Sunday, January 01, 2006

Saving faith is not blind faith. Not Even for Kids.

In is book Successful Christian Parenting, John MacArthur offers advise for teaching the gospel to one’s own children. Parents should be thorough, being careful not to soften or shorten the gospel for their children. Simplistic evangelism formulas should be avoided. These often leave out important information. He writes:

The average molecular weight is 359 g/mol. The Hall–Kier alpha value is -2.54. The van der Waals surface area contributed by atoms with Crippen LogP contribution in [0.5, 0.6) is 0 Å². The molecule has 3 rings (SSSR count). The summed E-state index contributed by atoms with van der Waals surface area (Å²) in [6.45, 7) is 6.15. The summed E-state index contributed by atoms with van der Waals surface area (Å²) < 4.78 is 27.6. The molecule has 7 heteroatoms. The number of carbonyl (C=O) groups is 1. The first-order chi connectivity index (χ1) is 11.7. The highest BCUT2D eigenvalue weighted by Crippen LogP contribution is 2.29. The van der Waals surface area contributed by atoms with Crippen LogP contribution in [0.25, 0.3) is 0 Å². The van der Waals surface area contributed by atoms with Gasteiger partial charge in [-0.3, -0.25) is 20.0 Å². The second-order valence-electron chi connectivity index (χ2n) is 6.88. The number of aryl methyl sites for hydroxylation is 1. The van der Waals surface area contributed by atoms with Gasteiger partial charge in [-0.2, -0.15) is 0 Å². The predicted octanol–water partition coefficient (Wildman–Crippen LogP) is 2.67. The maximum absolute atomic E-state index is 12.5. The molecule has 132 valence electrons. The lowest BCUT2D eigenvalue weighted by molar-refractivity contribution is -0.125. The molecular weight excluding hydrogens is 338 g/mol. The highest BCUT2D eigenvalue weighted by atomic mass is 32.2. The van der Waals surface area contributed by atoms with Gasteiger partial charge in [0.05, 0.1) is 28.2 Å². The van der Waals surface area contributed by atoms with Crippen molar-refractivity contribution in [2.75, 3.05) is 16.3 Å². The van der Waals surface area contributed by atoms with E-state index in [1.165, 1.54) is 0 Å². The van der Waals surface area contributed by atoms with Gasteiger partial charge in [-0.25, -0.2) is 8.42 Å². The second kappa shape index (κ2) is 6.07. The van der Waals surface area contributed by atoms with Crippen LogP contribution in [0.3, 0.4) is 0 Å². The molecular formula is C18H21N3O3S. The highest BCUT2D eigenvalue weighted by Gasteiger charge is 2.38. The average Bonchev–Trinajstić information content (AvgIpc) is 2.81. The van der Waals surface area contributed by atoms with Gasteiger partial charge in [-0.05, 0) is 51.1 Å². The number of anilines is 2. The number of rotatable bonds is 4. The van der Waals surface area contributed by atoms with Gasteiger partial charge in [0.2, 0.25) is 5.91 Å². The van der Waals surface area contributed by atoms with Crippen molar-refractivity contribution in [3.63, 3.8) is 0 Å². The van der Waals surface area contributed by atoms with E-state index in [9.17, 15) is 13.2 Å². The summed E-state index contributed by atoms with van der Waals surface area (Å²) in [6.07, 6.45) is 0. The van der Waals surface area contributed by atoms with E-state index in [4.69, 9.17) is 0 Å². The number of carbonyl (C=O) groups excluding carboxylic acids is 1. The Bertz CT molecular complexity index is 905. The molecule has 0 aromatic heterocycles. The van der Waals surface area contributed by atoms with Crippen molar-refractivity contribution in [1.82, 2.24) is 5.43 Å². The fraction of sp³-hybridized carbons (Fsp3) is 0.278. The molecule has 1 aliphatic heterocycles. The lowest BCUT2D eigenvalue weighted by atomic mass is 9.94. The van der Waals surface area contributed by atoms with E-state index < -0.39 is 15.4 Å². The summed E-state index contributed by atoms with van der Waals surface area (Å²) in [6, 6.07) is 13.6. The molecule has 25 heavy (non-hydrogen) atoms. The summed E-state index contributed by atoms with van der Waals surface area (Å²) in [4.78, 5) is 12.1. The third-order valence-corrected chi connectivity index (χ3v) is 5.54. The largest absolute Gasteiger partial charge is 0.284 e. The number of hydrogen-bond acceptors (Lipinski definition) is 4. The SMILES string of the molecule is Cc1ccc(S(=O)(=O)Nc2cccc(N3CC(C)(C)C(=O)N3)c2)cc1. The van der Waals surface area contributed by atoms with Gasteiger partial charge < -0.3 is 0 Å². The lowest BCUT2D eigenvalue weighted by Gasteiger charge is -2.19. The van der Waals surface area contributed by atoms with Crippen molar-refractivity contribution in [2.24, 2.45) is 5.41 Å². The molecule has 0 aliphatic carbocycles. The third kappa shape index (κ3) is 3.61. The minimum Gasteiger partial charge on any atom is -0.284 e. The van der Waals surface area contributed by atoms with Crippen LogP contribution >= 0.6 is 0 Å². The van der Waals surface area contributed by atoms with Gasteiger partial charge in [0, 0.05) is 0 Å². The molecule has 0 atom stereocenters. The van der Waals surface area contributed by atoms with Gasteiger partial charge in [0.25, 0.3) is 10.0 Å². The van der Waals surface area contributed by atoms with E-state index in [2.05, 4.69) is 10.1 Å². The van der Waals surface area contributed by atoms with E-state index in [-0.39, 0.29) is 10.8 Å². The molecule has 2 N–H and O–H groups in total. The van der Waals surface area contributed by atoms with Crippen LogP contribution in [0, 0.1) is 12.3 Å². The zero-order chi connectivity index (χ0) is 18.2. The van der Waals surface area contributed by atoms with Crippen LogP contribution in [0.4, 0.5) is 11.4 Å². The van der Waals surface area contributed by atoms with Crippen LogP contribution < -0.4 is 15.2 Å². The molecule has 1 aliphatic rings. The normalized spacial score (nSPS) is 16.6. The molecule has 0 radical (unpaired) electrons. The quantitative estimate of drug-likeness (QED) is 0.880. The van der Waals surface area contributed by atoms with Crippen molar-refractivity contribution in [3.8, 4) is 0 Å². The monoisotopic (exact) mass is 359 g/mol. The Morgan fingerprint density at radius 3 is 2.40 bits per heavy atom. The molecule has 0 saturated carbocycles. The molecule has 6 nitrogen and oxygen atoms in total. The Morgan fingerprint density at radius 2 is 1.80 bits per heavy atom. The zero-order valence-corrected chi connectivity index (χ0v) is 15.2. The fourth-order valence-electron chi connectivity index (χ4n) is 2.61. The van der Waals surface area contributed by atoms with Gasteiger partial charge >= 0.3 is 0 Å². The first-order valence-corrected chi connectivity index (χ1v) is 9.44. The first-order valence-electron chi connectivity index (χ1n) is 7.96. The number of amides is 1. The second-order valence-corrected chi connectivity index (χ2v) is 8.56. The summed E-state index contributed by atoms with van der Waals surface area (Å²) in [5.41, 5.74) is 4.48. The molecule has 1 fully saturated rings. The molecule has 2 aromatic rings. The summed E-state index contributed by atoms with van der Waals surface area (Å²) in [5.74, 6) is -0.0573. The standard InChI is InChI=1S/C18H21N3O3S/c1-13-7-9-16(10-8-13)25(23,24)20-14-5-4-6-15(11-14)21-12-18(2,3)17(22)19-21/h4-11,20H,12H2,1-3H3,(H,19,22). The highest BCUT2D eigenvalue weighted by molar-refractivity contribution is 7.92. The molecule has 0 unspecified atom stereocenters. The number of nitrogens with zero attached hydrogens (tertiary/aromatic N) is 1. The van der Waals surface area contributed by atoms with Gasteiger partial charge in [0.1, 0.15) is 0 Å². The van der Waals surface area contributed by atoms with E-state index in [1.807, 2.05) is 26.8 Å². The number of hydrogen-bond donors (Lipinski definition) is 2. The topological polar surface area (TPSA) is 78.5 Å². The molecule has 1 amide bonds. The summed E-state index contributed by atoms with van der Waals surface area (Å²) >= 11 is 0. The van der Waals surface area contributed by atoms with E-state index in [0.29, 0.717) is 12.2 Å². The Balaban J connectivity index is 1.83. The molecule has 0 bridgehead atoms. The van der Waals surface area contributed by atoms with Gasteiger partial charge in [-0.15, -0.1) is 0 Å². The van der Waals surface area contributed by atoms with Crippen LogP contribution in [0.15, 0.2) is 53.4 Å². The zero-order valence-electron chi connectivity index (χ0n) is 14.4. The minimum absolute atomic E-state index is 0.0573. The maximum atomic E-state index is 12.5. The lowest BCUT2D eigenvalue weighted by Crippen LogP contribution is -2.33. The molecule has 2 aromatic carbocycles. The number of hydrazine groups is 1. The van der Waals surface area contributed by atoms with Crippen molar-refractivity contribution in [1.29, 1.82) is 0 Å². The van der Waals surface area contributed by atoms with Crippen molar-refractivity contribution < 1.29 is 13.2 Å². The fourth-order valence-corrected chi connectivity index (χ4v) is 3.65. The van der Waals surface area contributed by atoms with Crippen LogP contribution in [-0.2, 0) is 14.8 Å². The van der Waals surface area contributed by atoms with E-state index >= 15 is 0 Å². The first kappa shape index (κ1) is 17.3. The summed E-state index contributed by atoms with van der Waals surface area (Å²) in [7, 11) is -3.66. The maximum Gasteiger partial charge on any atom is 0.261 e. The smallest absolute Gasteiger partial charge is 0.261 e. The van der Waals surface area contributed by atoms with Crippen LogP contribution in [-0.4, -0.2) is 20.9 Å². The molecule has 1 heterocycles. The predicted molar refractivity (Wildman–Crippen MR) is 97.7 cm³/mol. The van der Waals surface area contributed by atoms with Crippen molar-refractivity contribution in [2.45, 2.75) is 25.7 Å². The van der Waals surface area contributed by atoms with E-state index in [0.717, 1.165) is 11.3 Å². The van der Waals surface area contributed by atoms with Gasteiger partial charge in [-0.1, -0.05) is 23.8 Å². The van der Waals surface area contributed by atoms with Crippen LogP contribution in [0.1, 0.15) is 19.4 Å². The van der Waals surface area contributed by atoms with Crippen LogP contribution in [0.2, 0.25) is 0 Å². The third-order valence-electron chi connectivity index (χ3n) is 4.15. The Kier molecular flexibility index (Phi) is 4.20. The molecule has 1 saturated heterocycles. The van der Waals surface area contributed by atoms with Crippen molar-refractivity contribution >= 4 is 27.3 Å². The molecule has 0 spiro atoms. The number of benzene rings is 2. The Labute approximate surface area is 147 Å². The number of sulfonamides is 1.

“Real faith involves understanding and affirming some important concepts that may be out of reach for small children. The sole object of genuine faith is Jesus Christ as He is presented to us in the gospel. How can children exercise true saving faith before they are old enough to understand and affirm essential, objective elements of gospel truth? Saving faith is not blind faith. Real saving faith cannot be ignorant of essential gospel concepts such as good and evil, sin and punishment, repentance and faith, God’s holiness and His wrath against sin, Christ as God incarnate, the idea of atonement for sin and the meaning of the resurrection and the lordship of Christ. The specific age at which the child’s understanding is mature enough to grasp such concepts may differ for each child. (So there’s no reliable way to pinpoint a physical “age of accountability.”) But until the child demonstrates some degree of real understanding and some measure of spiritual fruit, parents should not be quick to regard the child’s regeneration as a settled matter.” (MacArthur, Successful Christian Parenting, 998, 50.)

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